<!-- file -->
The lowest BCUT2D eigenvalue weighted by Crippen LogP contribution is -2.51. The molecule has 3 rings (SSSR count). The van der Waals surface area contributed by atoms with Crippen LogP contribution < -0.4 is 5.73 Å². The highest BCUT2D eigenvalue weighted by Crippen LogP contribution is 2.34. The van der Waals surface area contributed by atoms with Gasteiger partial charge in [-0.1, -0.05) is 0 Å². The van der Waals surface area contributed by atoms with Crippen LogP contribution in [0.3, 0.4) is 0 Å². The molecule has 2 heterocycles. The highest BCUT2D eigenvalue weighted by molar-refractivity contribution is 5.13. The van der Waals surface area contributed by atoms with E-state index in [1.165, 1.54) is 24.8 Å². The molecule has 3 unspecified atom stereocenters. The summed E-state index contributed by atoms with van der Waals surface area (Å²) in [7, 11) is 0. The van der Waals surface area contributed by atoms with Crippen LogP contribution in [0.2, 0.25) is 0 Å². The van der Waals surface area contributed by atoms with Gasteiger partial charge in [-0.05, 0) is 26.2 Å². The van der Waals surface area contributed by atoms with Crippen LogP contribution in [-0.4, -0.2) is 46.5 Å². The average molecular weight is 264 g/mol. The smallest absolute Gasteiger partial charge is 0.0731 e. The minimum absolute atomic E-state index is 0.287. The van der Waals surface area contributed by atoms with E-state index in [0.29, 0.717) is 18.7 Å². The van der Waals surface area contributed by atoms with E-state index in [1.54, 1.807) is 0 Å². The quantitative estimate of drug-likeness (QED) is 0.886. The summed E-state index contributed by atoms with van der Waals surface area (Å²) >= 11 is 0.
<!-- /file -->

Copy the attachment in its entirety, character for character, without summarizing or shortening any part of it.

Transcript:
The lowest BCUT2D eigenvalue weighted by Crippen LogP contribution is -2.51. The molecule has 3 rings (SSSR count). The van der Waals surface area contributed by atoms with Crippen LogP contribution < -0.4 is 5.73 Å². The highest BCUT2D eigenvalue weighted by Crippen LogP contribution is 2.34. The van der Waals surface area contributed by atoms with Gasteiger partial charge in [-0.1, -0.05) is 0 Å². The van der Waals surface area contributed by atoms with Crippen LogP contribution in [0.3, 0.4) is 0 Å². The molecule has 2 heterocycles. The highest BCUT2D eigenvalue weighted by molar-refractivity contribution is 5.13. The van der Waals surface area contributed by atoms with E-state index in [1.165, 1.54) is 24.8 Å². The molecule has 3 unspecified atom stereocenters. The summed E-state index contributed by atoms with van der Waals surface area (Å²) in [7, 11) is 0. The van der Waals surface area contributed by atoms with Crippen LogP contribution in [0.2, 0.25) is 0 Å². The van der Waals surface area contributed by atoms with Gasteiger partial charge in [-0.05, 0) is 26.2 Å². The van der Waals surface area contributed by atoms with Crippen LogP contribution in [-0.4, -0.2) is 46.5 Å². The average molecular weight is 264 g/mol. The smallest absolute Gasteiger partial charge is 0.0731 e. The minimum absolute atomic E-state index is 0.287. The van der Waals surface area contributed by atoms with E-state index in [0.29, 0.717) is 18.7 Å². The van der Waals surface area contributed by atoms with E-state index in [1.54, 1.807) is 0 Å². The quantitative estimate of drug-likeness (QED) is 0.886. The summed E-state index contributed by atoms with van der Waals surface area (Å²) >= 11 is 0.